Use Python for sed like shell one-liners.
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Use Python for sed or perl-like shell scripts

Pyle makes it easy to use Python as a replacement for command line tools such as sed or perl. For instance, to perform an in-place string substitution, overwriting the original file with the updated file, you might do:

pyle -ie "re.sub(r'alien(s|)?', r'ghost\1', line)"

To print the first 20 characters of each line of a file:

cat | pyle -e "line[:20]"


pyle -e "line[:20]"

Pyle imports the sh module by default, which enables easy shell command execution.

List all /tmp/ files with a filename with an even length:

ls /tmp/ | pyle -e "'-l', line) if len(line) % 2 == 0 else None"

In addition to line, a list called words is also available which is the current line split by whitespace. To print just the URLs in an Apache access log (the seventh "word" in the line):

tail access_log | pyle -e "words[6]"

Print the SHA 256 sum of each *.py file in the current directory:

$ ls *.py | pyle -m hashlib -e "'%s %s' % (hashlib.sha256(line).hexdigest(), line)"

If your expression returns a list or a tuple, the items will be printed joined by spaces. With that in mind we can simplify the above example:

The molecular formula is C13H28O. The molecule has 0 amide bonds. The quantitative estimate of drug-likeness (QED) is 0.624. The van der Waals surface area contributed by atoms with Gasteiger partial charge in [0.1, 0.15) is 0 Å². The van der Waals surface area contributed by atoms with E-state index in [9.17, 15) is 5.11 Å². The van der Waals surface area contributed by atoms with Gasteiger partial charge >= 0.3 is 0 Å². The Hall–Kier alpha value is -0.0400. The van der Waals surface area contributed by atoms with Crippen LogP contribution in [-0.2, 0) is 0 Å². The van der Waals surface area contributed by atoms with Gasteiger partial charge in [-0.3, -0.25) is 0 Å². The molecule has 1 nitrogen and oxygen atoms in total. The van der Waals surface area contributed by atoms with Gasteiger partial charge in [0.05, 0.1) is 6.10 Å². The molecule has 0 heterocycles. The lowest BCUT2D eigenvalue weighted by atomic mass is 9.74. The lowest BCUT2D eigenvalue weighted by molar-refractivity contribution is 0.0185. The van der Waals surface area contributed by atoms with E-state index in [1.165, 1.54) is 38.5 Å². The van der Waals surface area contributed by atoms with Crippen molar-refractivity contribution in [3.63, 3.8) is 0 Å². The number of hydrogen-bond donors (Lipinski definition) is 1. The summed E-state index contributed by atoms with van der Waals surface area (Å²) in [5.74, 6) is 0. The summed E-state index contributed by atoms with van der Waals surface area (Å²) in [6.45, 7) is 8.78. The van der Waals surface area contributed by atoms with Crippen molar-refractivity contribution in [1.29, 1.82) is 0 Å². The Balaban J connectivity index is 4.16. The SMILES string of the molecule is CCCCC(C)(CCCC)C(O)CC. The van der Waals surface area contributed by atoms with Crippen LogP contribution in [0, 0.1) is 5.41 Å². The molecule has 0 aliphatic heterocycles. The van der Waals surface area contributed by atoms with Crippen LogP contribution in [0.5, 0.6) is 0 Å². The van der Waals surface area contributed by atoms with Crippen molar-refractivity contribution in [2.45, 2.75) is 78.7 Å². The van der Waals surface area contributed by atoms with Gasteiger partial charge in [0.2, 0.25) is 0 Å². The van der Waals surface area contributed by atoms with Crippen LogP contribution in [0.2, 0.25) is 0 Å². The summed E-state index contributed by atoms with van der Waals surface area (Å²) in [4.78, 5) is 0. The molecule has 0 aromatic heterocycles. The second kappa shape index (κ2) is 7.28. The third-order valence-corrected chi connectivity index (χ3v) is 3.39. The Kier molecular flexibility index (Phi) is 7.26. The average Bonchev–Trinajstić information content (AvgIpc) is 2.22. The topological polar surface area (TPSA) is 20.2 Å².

$ ls *.py | pyle -m hashlib -e "(hashlib.sha256(line).hexdigest(), line)"

Print the first five lines of each file with file names and line numbers:

$ pyle -e "'%-15s:%04d %s' % (filename, 1 + num, line) if num < 5 else None" *.py

You can also specify multiple expressions by repeating the -e option. Just like in sed each expression acts on line (and words, etc.) as modified by the previous expression. E.g. replace a letter in first five words of a file:

$ pyle -e "words[:5]" -e "re.sub('A', 'B', line)"

The idea for Pyle is based on Graham Fawcett's PyLine. Pyle is mostly compatible with PyLine but requires a -e before the evaluation statement.


pip install pyle

Why Pyle?

Some of us are just simply awful at remembering the sed, perl or even bash syntax but feel right at home with Python. Python code is often a little more verbose but what good is saving characters if you can't remember what they do?

Here's an example of sed vs pyle. This isn't a very good sed expression, admittedly, but the people who will find Pyle useful are not sed experts.

To change home directories from /var/X to /home/X:

sed 's/^\(\([^:]*:\)\{5\}\)\/var\/\(.*\)/\1\/home\/\3/g' /etc/passwd
pyle -e "re.sub(r'^(([^:]*:){5})/var/(.*)', r'\1/home/\3', line)" /etc/passwd

If you find the Python code more readable, Pyle is for you.


This file and pyle --help.


Free to use and modify under the terms of the BSD open source license.